"My dear physician!" cries Miss Flite. "My meritorious, distinguished, honourable officer!" She uses some odd expressions, but is as cordial and full of heart as sanity itself can be — more so than it often is. Allan, very patient with her, waits until she has no more raptures to express, then points out Jo, trembling in a doorway, and tells her how he comes there.

"Where can I lodge him hereabouts for the present? Now, you have a fund of knowledge and good sense and can advise me."

Miss Flite, mighty proud of the compliment, sets herself to consider; but it is long before a bright thought occurs to her. Mrs. Blinder is entirely let, and she herself occupies poor Gridley's room. "Gridley!" exclaims Miss Flite, clapping her hands after a twentieth repetition of this remark. "Gridley! To be sure! Of course! My dear physician! General George will help us out."

It is hopeless to ask for any information about General George, and would be, though Miss Flite had not akeady run upstairs to put on her pinched bonnet and her poor little shawl and to arm herself with her reticule of documents. But as she informs her physician in her disjointed manner on coming down in full array that General George, whom she often calls upon, knows her dear Fitz Jarndyce and takes a great interest in all connected with her, Allan is induced to think that they may be in the right way. So he tells Jo, for his encouragement, that this walking about will soon be over now; and they repair to the general's. Fortunately it is not far.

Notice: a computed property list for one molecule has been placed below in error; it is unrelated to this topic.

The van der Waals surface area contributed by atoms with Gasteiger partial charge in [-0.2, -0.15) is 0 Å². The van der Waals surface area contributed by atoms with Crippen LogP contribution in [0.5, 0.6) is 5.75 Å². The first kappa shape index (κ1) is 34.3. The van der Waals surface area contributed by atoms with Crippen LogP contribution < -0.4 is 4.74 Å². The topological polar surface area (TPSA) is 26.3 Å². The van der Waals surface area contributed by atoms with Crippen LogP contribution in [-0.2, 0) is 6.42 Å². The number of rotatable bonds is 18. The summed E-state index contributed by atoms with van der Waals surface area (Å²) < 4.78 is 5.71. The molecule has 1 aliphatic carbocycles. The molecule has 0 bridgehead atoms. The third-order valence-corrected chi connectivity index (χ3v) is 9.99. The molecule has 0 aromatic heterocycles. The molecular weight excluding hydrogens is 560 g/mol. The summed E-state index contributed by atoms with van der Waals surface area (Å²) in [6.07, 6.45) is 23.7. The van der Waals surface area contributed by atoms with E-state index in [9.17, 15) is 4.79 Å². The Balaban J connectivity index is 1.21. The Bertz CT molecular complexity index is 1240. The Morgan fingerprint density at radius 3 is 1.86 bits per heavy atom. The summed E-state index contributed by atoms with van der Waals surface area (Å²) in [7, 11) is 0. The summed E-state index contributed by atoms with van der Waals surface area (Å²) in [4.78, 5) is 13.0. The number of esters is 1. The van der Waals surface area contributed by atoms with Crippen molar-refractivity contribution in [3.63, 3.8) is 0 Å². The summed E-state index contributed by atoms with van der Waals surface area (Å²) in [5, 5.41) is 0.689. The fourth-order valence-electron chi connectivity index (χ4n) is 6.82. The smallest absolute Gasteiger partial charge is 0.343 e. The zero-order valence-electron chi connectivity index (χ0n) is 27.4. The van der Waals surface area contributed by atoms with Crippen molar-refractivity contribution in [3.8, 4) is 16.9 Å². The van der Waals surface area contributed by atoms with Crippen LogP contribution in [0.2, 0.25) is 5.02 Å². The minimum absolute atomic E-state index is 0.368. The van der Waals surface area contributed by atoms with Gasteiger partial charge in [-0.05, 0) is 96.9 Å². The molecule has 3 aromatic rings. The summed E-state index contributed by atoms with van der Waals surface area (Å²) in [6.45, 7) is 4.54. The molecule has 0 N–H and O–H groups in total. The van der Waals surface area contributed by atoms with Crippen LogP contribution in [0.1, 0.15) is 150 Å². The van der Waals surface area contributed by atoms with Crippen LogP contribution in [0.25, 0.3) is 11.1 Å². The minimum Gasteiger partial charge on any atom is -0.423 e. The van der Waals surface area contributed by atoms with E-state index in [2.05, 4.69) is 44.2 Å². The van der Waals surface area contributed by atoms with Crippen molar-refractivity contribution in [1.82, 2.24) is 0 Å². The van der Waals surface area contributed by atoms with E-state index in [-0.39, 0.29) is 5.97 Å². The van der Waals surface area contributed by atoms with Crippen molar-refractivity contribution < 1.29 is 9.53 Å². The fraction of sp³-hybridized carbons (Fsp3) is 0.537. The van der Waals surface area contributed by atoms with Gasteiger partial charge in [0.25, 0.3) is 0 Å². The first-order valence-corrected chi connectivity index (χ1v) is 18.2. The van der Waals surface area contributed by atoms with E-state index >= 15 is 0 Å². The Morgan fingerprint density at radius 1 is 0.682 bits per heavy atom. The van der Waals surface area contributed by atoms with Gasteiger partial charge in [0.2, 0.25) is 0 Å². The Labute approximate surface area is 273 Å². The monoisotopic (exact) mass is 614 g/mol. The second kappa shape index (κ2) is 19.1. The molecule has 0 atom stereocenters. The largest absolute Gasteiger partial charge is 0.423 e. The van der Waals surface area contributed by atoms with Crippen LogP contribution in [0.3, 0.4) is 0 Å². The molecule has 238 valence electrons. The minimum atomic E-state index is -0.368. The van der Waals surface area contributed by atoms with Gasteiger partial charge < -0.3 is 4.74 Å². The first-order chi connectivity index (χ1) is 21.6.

From the exterior of George's Shooting Gallery, and the long entry, and the bare perspective beyond it, Allan Woodcourt augurs well. He also descries promise in the figure of Mr. George himself, striding towards them in his morning exercise with his pipe in his mouth, no stock on, and his muscular arms, developed by broadsword and dumbbell, weightily asserting themselves through his light shirt-sleeves.

"Your servant, sir," says Mr. George with a military salute. Good- humouredly smiling all over his broad forehead up into his crisp hair, he then defers to Miss Flite, as, with great stateliness, and at some length, she performs the courtly ceremony of presentation. He winds it up with another "Your servant, sir!" and another salute.

"Excuse me, sir. A sailor, I believe?" says Mr. George.

"I am proud to find I have the air of one," returns Allan; "but I am only a sea-going doctor."

"Indeed, sir! I should have thought you was a regular blue-jacket myself."

Allan hopes Mr. George will forgive his intrusion the more readily on that account, and particularly that he will not lay aside his pipe, which, in his politeness, he has testified some intention of doing. "You are very good, sir," returns the trooper. "As I know by experience that it's not disagreeable to Miss Flite, and since it's equally agreeable to yourself — " and finishes the sentence by putting it between his lips again. Allan proceeds to tell him all he knows about Jo, unto which the trooper listens with a grave face.

"And that's the lad, sir, is it?" he inquires, looking along the entry to where Jo stands staring up at the great letters on the whitewashed front, which have no meaning in his eyes.

"That's he," says Allan. "And, Mr. George, I am in this difficulty about him. I am unwilling to place him in a hospital, even if I could procure him immediate admission, because I foresee that he would not stay there many hours if he could be so much as got there. The same objection applies to a workhouse, supposing I had the patience to be evaded and shirked, and handed about from post to pillar in trying to get him into one, which is a system that I don't take kindly to."

"No man does, sir," returns Mr. George.